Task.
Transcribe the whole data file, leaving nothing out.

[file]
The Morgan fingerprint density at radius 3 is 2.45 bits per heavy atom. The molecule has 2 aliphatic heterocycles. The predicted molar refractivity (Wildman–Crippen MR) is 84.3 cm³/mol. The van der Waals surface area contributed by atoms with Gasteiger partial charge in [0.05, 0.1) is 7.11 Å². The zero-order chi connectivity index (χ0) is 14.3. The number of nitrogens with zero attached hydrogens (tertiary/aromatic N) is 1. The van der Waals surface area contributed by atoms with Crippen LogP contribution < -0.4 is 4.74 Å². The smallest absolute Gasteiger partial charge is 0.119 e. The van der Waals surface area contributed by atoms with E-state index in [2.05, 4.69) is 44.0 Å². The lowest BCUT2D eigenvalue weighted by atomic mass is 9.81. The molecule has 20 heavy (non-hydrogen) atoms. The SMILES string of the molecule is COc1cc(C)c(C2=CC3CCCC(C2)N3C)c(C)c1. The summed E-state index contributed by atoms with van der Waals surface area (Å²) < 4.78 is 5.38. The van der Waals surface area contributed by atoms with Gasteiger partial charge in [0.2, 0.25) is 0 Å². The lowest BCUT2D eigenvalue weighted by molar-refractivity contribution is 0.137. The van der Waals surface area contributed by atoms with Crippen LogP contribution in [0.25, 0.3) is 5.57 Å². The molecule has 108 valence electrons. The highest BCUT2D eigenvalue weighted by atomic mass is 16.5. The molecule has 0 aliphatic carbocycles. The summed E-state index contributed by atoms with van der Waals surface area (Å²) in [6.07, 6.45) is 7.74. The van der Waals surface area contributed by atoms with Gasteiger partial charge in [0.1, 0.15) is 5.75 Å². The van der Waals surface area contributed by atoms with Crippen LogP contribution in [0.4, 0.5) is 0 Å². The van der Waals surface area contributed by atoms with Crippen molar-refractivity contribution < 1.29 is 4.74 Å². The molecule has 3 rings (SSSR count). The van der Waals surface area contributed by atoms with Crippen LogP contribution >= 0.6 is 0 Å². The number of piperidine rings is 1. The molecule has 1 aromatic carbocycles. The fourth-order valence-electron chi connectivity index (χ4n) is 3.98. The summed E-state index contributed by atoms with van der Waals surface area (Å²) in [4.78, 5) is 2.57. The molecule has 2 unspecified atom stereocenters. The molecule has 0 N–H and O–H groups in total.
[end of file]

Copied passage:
The Morgan fingerprint density at radius 3 is 2.45 bits per heavy atom. The molecule has 2 aliphatic heterocycles. The predicted molar refractivity (Wildman–Crippen MR) is 84.3 cm³/mol. The van der Waals surface area contributed by atoms with Gasteiger partial charge in [0.05, 0.1) is 7.11 Å². The zero-order chi connectivity index (χ0) is 14.3. The number of nitrogens with zero attached hydrogens (tertiary/aromatic N) is 1. The van der Waals surface area contributed by atoms with Crippen LogP contribution < -0.4 is 4.74 Å². The smallest absolute Gasteiger partial charge is 0.119 e. The van der Waals surface area contributed by atoms with E-state index in [2.05, 4.69) is 44.0 Å². The lowest BCUT2D eigenvalue weighted by atomic mass is 9.81. The molecule has 20 heavy (non-hydrogen) atoms. The SMILES string of the molecule is COc1cc(C)c(C2=CC3CCCC(C2)N3C)c(C)c1. The summed E-state index contributed by atoms with van der Waals surface area (Å²) < 4.78 is 5.38. The van der Waals surface area contributed by atoms with Gasteiger partial charge in [0.2, 0.25) is 0 Å². The lowest BCUT2D eigenvalue weighted by molar-refractivity contribution is 0.137. The van der Waals surface area contributed by atoms with Crippen LogP contribution in [0.25, 0.3) is 5.57 Å². The molecule has 108 valence electrons. The highest BCUT2D eigenvalue weighted by atomic mass is 16.5. The molecule has 0 aliphatic carbocycles. The summed E-state index contributed by atoms with van der Waals surface area (Å²) in [6.07, 6.45) is 7.74. The van der Waals surface area contributed by atoms with Gasteiger partial charge in [0.1, 0.15) is 5.75 Å². The van der Waals surface area contributed by atoms with Crippen LogP contribution in [0.4, 0.5) is 0 Å². The van der Waals surface area contributed by atoms with Crippen molar-refractivity contribution < 1.29 is 4.74 Å². The molecule has 3 rings (SSSR count). The van der Waals surface area contributed by atoms with Crippen LogP contribution >= 0.6 is 0 Å². The number of piperidine rings is 1. The molecule has 1 aromatic carbocycles. The fourth-order valence-electron chi connectivity index (χ4n) is 3.98. The summed E-state index contributed by atoms with van der Waals surface area (Å²) in [4.78, 5) is 2.57. The molecule has 2 unspecified atom stereocenters. The molecule has 0 N–H and O–H groups in total.